The new online course was developed by Dr. Brad Hanson and Dr. Kassim Al-Khatib from the Department of Plant Sciences at UC Davis, and UC IPM instructional designers. If you are a grower, pest control adviser, or pesticide applicator, then this course is a great opportunity to learn about how to approach crop injury investigation when herbicide is suspected cause. You will learn how herbicides injure plants, how long herbicide symptoms may last and factors that may influence the time that herbicide injury symptoms are visible, possible scenarios of herbicide exposure based on uniform and variable injury patterns observed in the field, how to prepare samples for the laboratory analysis and more.
The course content is free to anyone who wishes to view it. For those requiring a certificate of completion and continuing education units (CEUs), the regular cost is $30, but we are offering a reduced price of $15 through October 31, 2021. Diagnosing Herbicide Injury course has been approved by the California Department of Pesticide Regulation (DPR) for 1.5 continuing education units (CEU) of Other, Certified Crop Advisor (CCA) for 1.5 units (IPM), and the Arizona Department of Agriculture for 1.0 Credit.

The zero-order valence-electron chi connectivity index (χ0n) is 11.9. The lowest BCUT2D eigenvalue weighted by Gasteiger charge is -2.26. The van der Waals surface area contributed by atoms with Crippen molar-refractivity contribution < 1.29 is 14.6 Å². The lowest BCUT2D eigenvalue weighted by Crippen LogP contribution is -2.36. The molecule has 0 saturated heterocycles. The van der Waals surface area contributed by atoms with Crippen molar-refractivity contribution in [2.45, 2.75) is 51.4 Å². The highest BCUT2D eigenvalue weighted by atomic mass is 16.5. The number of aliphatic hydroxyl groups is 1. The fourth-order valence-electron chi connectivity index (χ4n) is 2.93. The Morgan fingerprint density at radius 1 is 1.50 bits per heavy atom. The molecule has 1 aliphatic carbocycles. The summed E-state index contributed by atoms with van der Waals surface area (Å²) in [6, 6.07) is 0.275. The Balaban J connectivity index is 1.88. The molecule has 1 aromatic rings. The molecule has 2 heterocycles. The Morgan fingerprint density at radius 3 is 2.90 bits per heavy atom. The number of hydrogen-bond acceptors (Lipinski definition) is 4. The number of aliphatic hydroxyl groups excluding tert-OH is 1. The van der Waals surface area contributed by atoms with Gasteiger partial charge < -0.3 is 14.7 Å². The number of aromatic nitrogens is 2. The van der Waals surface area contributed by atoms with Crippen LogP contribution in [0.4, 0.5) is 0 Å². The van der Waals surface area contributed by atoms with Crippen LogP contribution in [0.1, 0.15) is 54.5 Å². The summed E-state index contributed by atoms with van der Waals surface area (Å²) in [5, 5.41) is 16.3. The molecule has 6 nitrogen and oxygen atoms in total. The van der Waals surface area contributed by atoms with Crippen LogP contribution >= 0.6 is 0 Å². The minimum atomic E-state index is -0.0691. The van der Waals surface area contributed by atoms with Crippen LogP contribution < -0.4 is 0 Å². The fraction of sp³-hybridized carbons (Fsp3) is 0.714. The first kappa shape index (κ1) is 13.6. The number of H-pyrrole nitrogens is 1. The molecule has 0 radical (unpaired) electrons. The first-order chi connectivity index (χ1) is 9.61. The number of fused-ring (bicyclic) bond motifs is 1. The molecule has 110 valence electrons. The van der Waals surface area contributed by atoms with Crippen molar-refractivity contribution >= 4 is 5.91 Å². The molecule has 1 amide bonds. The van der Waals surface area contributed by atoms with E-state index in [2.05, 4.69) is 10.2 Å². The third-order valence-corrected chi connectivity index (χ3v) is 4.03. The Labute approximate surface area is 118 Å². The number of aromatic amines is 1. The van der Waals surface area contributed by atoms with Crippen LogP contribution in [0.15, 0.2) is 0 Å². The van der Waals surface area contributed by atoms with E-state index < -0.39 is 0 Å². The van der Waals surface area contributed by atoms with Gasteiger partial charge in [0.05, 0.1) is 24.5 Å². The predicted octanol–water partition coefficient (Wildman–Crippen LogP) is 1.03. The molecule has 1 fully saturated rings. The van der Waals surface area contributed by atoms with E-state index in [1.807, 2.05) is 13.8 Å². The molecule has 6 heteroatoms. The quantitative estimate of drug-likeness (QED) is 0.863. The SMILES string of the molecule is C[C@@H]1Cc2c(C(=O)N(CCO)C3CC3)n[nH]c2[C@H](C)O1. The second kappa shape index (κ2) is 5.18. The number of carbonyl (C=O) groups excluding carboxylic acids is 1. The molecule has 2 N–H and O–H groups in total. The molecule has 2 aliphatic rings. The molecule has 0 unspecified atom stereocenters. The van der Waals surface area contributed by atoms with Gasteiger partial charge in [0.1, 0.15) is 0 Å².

If you are a DPR license or certificate holder with a last name beginning with letters M through Z, then this will be your year to renew. Now is a good time to check out the other UC IPM online training courses offered. All are 50% off the regular price through October 31st. DPR strongly suggests returning renewal packets back to them by October so that your license or certificate can be renewed before it expires. Many of our courses are accredited by DPR for continuing education hours and also by the California Structural Pest Control Board (SPCB), Certified Crop Advisor (CCA), the Western Chapter of the International Society of Arboriculture (WCISA), and the Arizona Department of Agriculture.
- Author: Cheryl Reynolds
We're pleased to announce that a new online course on managing ground squirrels and pocket gophers has been added to UC IPM's growing library of online training courses. This course consists of eight video segments recorded by Dr. Roger Baldwin, a University of California Cooperative Extension Specialist in Human-Wildlife Conflict Resolution. Originally presented in June of 2020 as part of the UC Ag Experts Talk webinar series, the course covers pest identification, types of damage they cause, and the importance of their biology and ecology.